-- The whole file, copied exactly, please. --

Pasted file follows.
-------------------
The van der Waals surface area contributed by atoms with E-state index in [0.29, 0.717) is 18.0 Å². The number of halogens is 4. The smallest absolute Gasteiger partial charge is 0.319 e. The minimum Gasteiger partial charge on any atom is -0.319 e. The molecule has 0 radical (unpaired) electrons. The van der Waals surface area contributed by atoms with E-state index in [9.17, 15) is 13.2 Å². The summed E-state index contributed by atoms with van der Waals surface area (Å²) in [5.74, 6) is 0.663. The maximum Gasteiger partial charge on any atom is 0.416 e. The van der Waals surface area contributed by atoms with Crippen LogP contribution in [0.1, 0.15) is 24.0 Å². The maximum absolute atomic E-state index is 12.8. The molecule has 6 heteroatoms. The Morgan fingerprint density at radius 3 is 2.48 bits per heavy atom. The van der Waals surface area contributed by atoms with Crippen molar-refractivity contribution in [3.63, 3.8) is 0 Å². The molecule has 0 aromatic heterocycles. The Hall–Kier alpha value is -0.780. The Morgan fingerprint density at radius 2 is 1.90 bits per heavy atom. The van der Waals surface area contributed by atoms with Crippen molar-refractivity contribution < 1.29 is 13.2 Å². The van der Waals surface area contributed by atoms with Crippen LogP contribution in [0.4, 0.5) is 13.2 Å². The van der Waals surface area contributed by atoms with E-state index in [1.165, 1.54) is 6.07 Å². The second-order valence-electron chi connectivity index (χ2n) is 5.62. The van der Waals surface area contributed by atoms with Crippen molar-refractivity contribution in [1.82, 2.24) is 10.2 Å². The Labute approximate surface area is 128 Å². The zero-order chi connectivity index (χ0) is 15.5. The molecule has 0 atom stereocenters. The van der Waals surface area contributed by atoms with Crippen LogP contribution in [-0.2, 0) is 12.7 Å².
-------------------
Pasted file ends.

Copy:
The van der Waals surface area contributed by atoms with E-state index in [0.29, 0.717) is 18.0 Å². The number of halogens is 4. The smallest absolute Gasteiger partial charge is 0.319 e. The minimum Gasteiger partial charge on any atom is -0.319 e. The molecule has 0 radical (unpaired) electrons. The van der Waals surface area contributed by atoms with E-state index in [9.17, 15) is 13.2 Å². The summed E-state index contributed by atoms with van der Waals surface area (Å²) in [5.74, 6) is 0.663. The maximum Gasteiger partial charge on any atom is 0.416 e. The van der Waals surface area contributed by atoms with Crippen LogP contribution in [0.1, 0.15) is 24.0 Å². The maximum absolute atomic E-state index is 12.8. The molecule has 6 heteroatoms. The Morgan fingerprint density at radius 3 is 2.48 bits per heavy atom. The van der Waals surface area contributed by atoms with Crippen molar-refractivity contribution in [3.63, 3.8) is 0 Å². The molecule has 0 aromatic heterocycles. The Hall–Kier alpha value is -0.780. The Morgan fingerprint density at radius 2 is 1.90 bits per heavy atom. The van der Waals surface area contributed by atoms with Crippen molar-refractivity contribution < 1.29 is 13.2 Å². The van der Waals surface area contributed by atoms with Crippen LogP contribution in [0.4, 0.5) is 13.2 Å². The van der Waals surface area contributed by atoms with E-state index in [1.165, 1.54) is 6.07 Å². The second-order valence-electron chi connectivity index (χ2n) is 5.62. The van der Waals surface area contributed by atoms with Crippen molar-refractivity contribution in [1.82, 2.24) is 10.2 Å². The Labute approximate surface area is 128 Å². The zero-order chi connectivity index (χ0) is 15.5. The molecule has 0 atom stereocenters. The van der Waals surface area contributed by atoms with Crippen LogP contribution in [-0.2, 0) is 12.7 Å².